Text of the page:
Meanwhile, the province said that risks of exposure at the Bigs Restaurant in Mount Pearl — which earlier had an exposure warning for Jan. 21 to Feb. 4 — is now deemed “very low.”

Nova Scotia logged one new infection, bringing the province’s active caseload to eight.

The announcement comes a day before the province is set to ease some restrictions, which include retail businesses and fitness facilities going to 75 per cent capacity and the ability for recognized businesses and organizations to have events, festivals, weddings and funerals with a capacity of 100 people indoors.

In the Northwest Territories, the Gahcho Kué diamond mine has suspended all operations after six workers tested positive for COVID-19 amid an ongoing outbreak at the facility.


What’s happening around the world

As of Sunday, more than 105.9 million cases of COVID-19 had been reported worldwide, with more than 58.9 million of those considered recovered or resolved, according to a tracking tool maintained by Johns Hopkins University. The global death toll stood at more than 2.3 million.

In Asia, Israel has started to ease restrictions nearly six weeks after entering its third nationwide lockdown, allowing some businesses to reopen and for people to move more than a kilometre from their homes. But schools remain shuttered and international flights are severely restricted.

 

Medical personnel treat COVID-19 patients in an intensive care ward in Safed, Israel, on Sunday. (Oded Balilty/The Associated Press)

 

In Europe, Norway says it will apply, effective Sunday, stricter coronavirus restrictions in the southwestern coastal municipality of Bergen and 12 surrounding areas due to a spread of new coronavirus variants first detected in Britain and South Africa.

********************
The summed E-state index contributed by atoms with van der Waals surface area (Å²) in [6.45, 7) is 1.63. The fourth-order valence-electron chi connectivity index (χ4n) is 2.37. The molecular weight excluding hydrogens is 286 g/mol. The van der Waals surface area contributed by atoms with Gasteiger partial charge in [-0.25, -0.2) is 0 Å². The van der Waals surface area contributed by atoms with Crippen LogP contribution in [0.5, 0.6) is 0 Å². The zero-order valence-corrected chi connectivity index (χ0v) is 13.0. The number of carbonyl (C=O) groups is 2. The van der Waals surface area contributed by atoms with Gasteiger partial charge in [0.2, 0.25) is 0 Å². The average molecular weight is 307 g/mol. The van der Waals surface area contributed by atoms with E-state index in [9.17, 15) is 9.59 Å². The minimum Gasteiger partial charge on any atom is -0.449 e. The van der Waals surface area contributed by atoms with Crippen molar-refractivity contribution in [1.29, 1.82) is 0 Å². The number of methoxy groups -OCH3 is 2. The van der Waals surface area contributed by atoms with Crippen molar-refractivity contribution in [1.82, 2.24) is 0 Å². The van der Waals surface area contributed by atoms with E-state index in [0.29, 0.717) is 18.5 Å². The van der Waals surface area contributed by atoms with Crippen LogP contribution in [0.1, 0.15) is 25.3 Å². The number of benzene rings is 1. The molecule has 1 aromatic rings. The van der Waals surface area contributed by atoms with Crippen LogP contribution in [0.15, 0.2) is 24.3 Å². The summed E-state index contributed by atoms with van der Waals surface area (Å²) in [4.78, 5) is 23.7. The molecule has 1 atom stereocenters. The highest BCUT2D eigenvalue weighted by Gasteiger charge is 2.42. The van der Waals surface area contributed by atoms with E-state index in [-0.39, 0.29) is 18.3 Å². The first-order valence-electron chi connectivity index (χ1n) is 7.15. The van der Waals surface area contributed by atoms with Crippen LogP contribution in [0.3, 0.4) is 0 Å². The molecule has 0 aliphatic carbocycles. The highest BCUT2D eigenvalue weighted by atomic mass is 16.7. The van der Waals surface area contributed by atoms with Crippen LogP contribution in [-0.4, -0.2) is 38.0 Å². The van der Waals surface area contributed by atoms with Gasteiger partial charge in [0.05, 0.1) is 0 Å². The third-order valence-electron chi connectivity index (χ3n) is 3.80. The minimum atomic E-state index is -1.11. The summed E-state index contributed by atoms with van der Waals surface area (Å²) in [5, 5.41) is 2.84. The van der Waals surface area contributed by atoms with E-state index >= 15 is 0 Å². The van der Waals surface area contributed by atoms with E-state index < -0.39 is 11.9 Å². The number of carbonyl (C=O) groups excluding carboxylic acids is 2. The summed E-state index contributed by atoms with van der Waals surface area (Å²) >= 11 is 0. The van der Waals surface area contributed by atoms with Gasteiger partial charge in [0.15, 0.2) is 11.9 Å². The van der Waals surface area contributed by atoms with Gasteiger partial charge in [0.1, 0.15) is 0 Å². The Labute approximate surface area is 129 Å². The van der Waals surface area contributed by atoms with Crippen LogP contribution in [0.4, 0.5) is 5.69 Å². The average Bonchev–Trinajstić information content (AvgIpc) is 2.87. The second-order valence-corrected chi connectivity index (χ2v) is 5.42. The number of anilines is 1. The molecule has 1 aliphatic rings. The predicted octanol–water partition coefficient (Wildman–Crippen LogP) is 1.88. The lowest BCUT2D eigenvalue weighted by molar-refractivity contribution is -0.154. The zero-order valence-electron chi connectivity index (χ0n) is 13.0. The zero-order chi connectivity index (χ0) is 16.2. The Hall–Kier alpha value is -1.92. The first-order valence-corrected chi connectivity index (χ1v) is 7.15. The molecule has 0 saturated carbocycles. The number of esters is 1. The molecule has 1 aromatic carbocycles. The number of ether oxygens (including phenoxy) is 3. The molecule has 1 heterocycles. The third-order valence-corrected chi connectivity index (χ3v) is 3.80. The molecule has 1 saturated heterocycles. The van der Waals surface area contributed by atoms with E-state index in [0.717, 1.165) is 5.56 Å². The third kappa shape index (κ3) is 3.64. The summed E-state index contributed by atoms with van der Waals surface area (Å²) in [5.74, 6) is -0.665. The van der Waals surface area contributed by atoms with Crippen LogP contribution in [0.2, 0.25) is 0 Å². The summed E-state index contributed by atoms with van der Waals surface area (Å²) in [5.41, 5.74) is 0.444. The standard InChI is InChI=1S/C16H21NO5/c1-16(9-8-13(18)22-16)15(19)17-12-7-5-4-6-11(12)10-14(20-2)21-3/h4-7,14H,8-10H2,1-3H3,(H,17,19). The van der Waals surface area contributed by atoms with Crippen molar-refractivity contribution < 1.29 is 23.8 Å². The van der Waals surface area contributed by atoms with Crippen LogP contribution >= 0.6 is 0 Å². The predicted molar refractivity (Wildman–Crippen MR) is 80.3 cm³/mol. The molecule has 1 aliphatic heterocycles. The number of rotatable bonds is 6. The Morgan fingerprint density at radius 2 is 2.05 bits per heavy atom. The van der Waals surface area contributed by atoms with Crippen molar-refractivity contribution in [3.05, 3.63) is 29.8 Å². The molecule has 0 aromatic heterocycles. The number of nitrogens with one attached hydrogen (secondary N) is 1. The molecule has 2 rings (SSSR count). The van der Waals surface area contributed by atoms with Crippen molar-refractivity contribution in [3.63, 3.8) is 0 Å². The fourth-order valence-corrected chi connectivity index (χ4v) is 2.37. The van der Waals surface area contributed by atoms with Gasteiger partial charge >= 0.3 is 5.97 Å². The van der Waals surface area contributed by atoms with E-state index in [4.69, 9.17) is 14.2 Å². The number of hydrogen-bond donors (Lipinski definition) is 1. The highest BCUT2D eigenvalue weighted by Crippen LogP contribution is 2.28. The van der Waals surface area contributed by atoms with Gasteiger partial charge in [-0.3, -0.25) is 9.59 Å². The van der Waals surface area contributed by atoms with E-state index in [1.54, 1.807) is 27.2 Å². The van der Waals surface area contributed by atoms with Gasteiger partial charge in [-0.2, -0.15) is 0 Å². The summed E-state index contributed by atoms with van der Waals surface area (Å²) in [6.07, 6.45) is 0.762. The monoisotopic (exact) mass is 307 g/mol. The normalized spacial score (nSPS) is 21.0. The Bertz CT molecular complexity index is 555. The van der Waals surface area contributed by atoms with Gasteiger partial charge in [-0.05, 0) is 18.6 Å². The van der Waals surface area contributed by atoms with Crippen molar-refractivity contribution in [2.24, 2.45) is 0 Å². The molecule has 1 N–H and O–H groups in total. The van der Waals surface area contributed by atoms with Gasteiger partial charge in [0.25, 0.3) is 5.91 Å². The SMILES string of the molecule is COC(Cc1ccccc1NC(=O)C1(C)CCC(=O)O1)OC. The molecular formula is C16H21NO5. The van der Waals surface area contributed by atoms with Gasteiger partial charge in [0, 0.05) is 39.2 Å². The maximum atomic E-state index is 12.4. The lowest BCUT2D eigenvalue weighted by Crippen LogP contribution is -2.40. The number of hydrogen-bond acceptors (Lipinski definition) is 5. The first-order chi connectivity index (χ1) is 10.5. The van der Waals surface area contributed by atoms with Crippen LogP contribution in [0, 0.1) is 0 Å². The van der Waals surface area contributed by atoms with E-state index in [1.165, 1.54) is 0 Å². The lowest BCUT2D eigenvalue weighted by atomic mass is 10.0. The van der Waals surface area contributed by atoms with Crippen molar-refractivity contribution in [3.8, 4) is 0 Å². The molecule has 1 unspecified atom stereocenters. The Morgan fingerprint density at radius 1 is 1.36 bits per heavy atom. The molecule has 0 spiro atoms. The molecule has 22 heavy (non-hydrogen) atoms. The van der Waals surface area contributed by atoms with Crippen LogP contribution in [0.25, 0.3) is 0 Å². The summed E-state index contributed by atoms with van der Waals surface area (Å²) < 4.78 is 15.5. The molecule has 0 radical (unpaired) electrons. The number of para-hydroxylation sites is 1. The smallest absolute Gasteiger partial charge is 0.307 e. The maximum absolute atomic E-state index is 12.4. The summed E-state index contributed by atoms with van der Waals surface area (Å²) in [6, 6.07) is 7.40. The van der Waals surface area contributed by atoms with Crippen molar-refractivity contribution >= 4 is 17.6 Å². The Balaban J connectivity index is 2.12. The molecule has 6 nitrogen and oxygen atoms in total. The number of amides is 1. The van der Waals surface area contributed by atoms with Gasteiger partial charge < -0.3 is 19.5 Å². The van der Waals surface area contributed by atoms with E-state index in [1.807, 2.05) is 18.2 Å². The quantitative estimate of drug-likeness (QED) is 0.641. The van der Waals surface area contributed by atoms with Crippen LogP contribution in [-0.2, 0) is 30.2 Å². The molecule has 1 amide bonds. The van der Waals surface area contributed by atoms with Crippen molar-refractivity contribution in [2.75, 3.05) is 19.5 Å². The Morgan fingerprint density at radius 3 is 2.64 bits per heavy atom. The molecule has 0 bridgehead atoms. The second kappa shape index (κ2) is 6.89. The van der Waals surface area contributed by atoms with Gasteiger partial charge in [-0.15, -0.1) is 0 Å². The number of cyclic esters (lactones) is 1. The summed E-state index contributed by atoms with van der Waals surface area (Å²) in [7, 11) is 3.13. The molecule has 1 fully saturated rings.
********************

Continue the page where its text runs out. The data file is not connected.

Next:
In the Americas, Chicago Mayor Lori Lightfoot says a “tentative agreement” has been reached with the teachers’ union over COVID-19 safety protocols, potentially averting a strike in the third-largest school district in the U.S.

In Africa, South Africa has suspended plans to inoculate its front-line health care workers with the Oxford-AstraZeneca vaccine after a small clinical trial suggested that it isn’t effective in preventing mild to moderate illness from the variant dominant in the country.

Source: – CBC.ca

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Canada receives largest COVID-19 vaccine shipment to date | News – Daily Hive

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Canada has received its largest number of COVID-19 vaccine doses to date as February draws to a close.

At a press briefing on February 25, Major-General Dany Fortin said that 643,000 doses of Pfizer and Moderna’s vaccines have been distributed across the country this week alone.